How Our Practicum Boosts Your Clinical Skills

How Our Practicum Boosts Your Clinical Skills

While our 16-month ABSN program primarily involves online coursework, we don’t take any shortcuts when it comes to developing your hands-on clinical skills. In fact, it’s quite the opposite. During the full-time, four-semester program, you’ll complete a series of in-person labs that prep you for the six clinical rotations and the preceptorship you must complete as part of the program’s real-world practicum.

Clinical Breakdown

Designed to hone your clinical skills in diverse areas of nursing practice, the below rotations―each one representing 72 hours of practical experience—allow you to assist in patient care while working alongside an instructor and fellow classmates.

Semester

Clinical

Description

Semester 1 Women and Families Focused on the health of childbearing women and their families, this clinical has you apply the theories, principles, and concepts you learned during your online studies.
Semester 2 Nursing Care of Adults I During this clinical, you’ll apply the foundational knowledge you gained online to help care for adult patients with common health problems.
Semester 2 Nursing and Promotion of Mental Health Focused on providing care to individuals, families, and groups with mental health issues, this clinical has you apply the theories, principles, and concepts you learned about this patient segment online.
Semester 3 Nursing Care of Adults II Building on the clinical skills you developed in semester 2, this clinical focuses on your application of theories, principles, and concepts that relate to adult patients in increasingly complex situations.
Semester 3 Nursing Care of the Child Taking place in a pediatric setting, this clinical has you apply your online knowledge to the care of acutely and/or chronically ill children and their families.
Semester 4 Public Health and Community Nursing Emphasizing the application of knowledge when addressing core functions and essential services of public health, epidemiology, and economic concepts, this clinical facilitates your socialization to population-focused nursing so you can develop care plans for entire communities.

Overall, these six clinical rotations expose you to different patient populations in different clinical settings so that by the time you graduate from our ABSN program, you’ll have a good idea of where you’d like to practice the profession. In fact, don’t be surprised if you start nursing school with one idea, such as wanting to work in pediatrics, but then completely change your mind because of a great experience with an adult or senior patient.

Nursing Preceptorship

Pediatric clinical nursing student with patient

During your final semester of the ABSN program, you’ll complete what we call comprehensive nursing practicum. It’s a concentrated clinical practice course that facilitates your transition to professional nursing.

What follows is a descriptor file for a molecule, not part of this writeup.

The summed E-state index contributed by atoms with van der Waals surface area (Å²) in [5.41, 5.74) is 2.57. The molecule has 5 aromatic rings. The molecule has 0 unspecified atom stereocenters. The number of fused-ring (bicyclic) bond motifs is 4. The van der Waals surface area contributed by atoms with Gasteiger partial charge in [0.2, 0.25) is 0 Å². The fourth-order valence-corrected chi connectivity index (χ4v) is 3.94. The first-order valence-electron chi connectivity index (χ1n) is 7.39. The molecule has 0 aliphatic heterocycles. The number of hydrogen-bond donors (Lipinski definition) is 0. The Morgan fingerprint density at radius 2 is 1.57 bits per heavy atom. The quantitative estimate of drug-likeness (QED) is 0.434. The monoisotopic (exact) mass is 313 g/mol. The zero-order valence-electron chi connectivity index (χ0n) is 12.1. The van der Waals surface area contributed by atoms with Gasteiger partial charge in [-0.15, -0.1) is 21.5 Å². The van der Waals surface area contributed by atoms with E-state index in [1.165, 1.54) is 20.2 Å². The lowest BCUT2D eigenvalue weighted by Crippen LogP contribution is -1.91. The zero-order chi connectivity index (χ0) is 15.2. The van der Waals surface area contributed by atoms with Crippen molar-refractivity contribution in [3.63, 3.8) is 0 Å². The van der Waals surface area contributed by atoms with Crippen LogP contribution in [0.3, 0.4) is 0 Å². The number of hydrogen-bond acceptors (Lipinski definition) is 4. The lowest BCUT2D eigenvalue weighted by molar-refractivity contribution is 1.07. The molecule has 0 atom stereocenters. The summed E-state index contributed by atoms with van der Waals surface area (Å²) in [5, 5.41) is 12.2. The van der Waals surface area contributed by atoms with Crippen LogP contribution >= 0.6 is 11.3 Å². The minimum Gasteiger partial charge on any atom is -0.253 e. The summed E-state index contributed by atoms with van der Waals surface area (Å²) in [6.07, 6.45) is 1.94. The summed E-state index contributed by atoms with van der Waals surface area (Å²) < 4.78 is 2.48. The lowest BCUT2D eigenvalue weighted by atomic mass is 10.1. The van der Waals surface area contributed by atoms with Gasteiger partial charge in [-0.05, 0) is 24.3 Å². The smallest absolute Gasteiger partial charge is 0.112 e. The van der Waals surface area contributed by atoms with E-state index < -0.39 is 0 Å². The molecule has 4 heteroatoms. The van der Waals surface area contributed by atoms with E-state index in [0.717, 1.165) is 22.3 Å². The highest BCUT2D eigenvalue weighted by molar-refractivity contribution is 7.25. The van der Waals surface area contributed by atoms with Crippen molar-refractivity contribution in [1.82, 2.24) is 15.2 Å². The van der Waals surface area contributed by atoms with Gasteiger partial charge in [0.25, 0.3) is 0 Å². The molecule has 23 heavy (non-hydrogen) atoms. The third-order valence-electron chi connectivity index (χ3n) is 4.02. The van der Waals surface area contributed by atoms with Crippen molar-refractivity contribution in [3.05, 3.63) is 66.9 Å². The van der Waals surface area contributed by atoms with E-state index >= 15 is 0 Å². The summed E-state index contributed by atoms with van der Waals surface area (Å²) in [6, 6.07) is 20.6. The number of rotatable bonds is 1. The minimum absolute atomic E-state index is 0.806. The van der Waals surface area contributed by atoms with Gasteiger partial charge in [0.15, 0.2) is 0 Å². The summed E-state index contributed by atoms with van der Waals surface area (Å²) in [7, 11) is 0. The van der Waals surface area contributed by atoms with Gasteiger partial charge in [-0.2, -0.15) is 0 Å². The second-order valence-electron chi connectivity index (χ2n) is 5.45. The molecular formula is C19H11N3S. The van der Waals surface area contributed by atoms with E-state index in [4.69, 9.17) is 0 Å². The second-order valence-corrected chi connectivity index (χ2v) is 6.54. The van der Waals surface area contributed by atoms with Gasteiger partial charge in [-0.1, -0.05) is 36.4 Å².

We assign you to a preceptor (a working RN trained to teach students) within a healthcare setting, and he/she will guide you in synthesizing your nursing knowledge and clinical skills when providing care to patients with complex health problems.

“I learned a lot during my preceptorship, working a dozen, 12-hour shifts and taking patients by myself,” said Megan, ABSN program graduate, 2017.

In fact, we expect you to step up and function as a nurse, doing everything an RN would do in a given situation. So during your preceptorship, it’s important to remember that nurses are responsible for every aspect of patient care, which, for example, means you could find yourself feeding and bathing individuals.You’ll work the same shifts as your preceptor, and as you refine your clinical skills in nursing, you’ll take an active, if not primary, role in patient care.

Preceptor-Student Relationship

The relationship you have with your preceptor can make or break your preceptorship, and it’s your responsibility to make sure it’s a successful experience. Therefore, it’s important for you to understand what it means for an RN to serve as your preceptor.

Your preceptor:

  • Doesn’t always know what you’re capable of doing.
  • Can’t take vacation or standby while assigned to you.
  • Doesn’t always recognize when you don’t understand a concept.
  • Wants you to ask questions so he/she knows where your mind is at.
  • Can’t always tell when you feel uncomfortable.
  • Hovers when they know you need help in a certain area.
  • Steps back when you’re ready to fly solo.
  • Needs your feedback to be better at his/her job.

You’ll find that one of the best things you can do during your preceptorship is to start building a strong working relationship with your preceptor on day one.

It’s important that you:

  • Tell your preceptor how you like to learn to maximize your clinical practicum.
  • Ask your preceptor for feedback on your performance at the end of each shift.
  • Get to know your preceptor on a personal level and let them get to know you.

Your preceptor reports back to your clinical instructor and the healthcare facility on your performance, so think of your preceptorship as a time to really shine as a student (and possibly a future employee). The healthcare facility you’re at will know firsthand how you perform as a nurse, making it easier for you to land a job interview after nursing school.

As you can see, clinical practicum plays a significant role in your future success as a nurse. The clinical skills you gain through our accredited ABSN program will leave you feeling confident when entering the workforce. Contact an ABSN program admissions counselor today about accelerating into the nursing profession through Northeastern University.

 

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